Winter in Winnipeg: Part 2


I guess that this past weekend has given a great deal of my readers a blanket of snow to deal with.  Here in Winnipeg we had a little snowstorm, only about 20 centimetres.  Nothing compared to what happened on the East Coast of North America. From what I understand some parts got upwards of 70 centimetres of the white stuff.

For the record,  amounts like that would even paralyse Winnipeg for a day or so.  Well… ahem.. without further adieu.  More snow!!!

Leaving The Forks Market I just had to take a picture of the tower, the Canadian flag flying proudly in the winter wind.

Canadian Flag Flying at The Forks

Just a little side note for those that are curious.  Winnipeg, having once being a major rail hub has many turn of the century railway buildings and rail yards.  Prior to becoming the shopping and tourist mecca that it is today, The Forks site was a run down industrial area.

In the early 90’s an effort was made to reclaim the land for park and commercial use.  As you can see it has been an overwhelming success.

The Johnson Terminal Building at The Forks

Anyone want to build an Igloo??

Real Wood BBQ

Getting back on the road, I knew of a few more snow sculptures that were in the process of being built.  This first one is in Honor of Winnipeg’s own gold medal Olympic speed skater Cindy Klassen.  She will be competing once again at the 2010 games in Vancouver.

Cindy Klassen Snow Sculpture

Cindy Klassen Sculpture Front

Just steps from the speed skating sculpture is the crown jewel of historic Winnipeg railway hotels.  The Fort Garry Hotel, constructed in 1913 by the Grand Trunk Pacific Railway.  The hotel besides being one of the more lavish places to stay while in Winnipeg also has the reputation of being haunted.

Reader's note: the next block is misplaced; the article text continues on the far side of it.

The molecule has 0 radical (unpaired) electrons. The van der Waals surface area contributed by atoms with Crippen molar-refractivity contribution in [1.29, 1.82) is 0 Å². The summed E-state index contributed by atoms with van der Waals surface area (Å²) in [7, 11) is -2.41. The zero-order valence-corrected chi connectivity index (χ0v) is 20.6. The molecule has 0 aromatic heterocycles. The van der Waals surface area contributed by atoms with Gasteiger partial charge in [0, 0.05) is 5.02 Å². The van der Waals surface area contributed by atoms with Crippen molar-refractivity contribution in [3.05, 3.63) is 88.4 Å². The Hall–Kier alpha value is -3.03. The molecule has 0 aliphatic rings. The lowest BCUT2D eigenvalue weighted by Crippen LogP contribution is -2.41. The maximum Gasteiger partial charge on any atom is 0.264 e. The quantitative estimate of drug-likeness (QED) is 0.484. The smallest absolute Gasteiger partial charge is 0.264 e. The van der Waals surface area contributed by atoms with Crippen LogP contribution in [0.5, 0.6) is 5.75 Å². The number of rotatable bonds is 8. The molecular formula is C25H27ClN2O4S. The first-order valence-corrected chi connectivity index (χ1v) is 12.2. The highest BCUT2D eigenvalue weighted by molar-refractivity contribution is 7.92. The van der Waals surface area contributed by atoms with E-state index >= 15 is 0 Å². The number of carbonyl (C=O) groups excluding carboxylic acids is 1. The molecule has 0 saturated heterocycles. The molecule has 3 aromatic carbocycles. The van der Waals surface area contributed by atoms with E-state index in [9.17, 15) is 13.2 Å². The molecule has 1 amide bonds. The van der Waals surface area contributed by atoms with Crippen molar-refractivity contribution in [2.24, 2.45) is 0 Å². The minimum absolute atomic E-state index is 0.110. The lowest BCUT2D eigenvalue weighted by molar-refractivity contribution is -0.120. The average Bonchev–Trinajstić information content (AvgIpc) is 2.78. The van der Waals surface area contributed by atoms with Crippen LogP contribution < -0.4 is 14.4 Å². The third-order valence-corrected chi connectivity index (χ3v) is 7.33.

Fort Garry Hotel

A little drive further down Broadway, I happened upon a snow sculpture in process.  The man working alone on the huge sculpture informed me that it was a likeness of  local radio personality Ace Burpee. Personally I can’t see the resemblance but I took him at his word.

Ace Burpee Snow Sculpture

Working on Ace Burpee

Satisfied, with my days progress I turned my Jeep around and headed for home.  Hoping to chance across a few more winter scenes.  I thought to myself the burned out St. Boniface Cathedral would make a good backdrop for a few pictures.  Ravaged by fire in 1968 the remaining building still serves as an imposing part of the St Boniface skyline.

St Boniface Cathedral from a distance

St Boniface Cathedral with Trees

Winnipeg, being founded by European fur traders in the 1700’s still has many trappings of its early roots.  For example, the French Quarter of St Boniface, where the French language is still spoken very heavily and the majority of the residents are proudly Roman Catholic.

Christ in the Snow

Crucifix in the Snow

History Buffs will want to take note, the de facto founder of the Province of Manitoba. Louis Riel, leader of the provisional government and leader of the Metis rebellion.  Hanged as a traitor in 1885 lays today resting in the capital he established.

Louis Riel Tombstone

With the Festival Du Voyageur scant days away I took a chance and headed down into Whittier Park, home to the Festival Du Voyageur.  It is also the site where according to Guy Madden’s My Winnipeg, a group of horses broke loose during a stable fire and froze themselves in the river.

Instead of finding frozen panic-stricken horses I found a group of Ice Climbers practising their art of climbing a sheer frozen tower. YIKES!

Starting the Climb

Still a Long Way to Go

Almost There!

At the Top!

Obviously this winter activity is not for the faint of heart. The sheer ice tower is about 70′ tall and frozen solid.  Spikes on the boots and climbing picks are the only thing that make this frozen assent possible.

So many things coming up in the next few weeks, the Winter Olympics, Festival Du Voyageur.  Plus my regular rants and odd looks at life.  Make sure you stay tuned for what promises to be an exciting February!!

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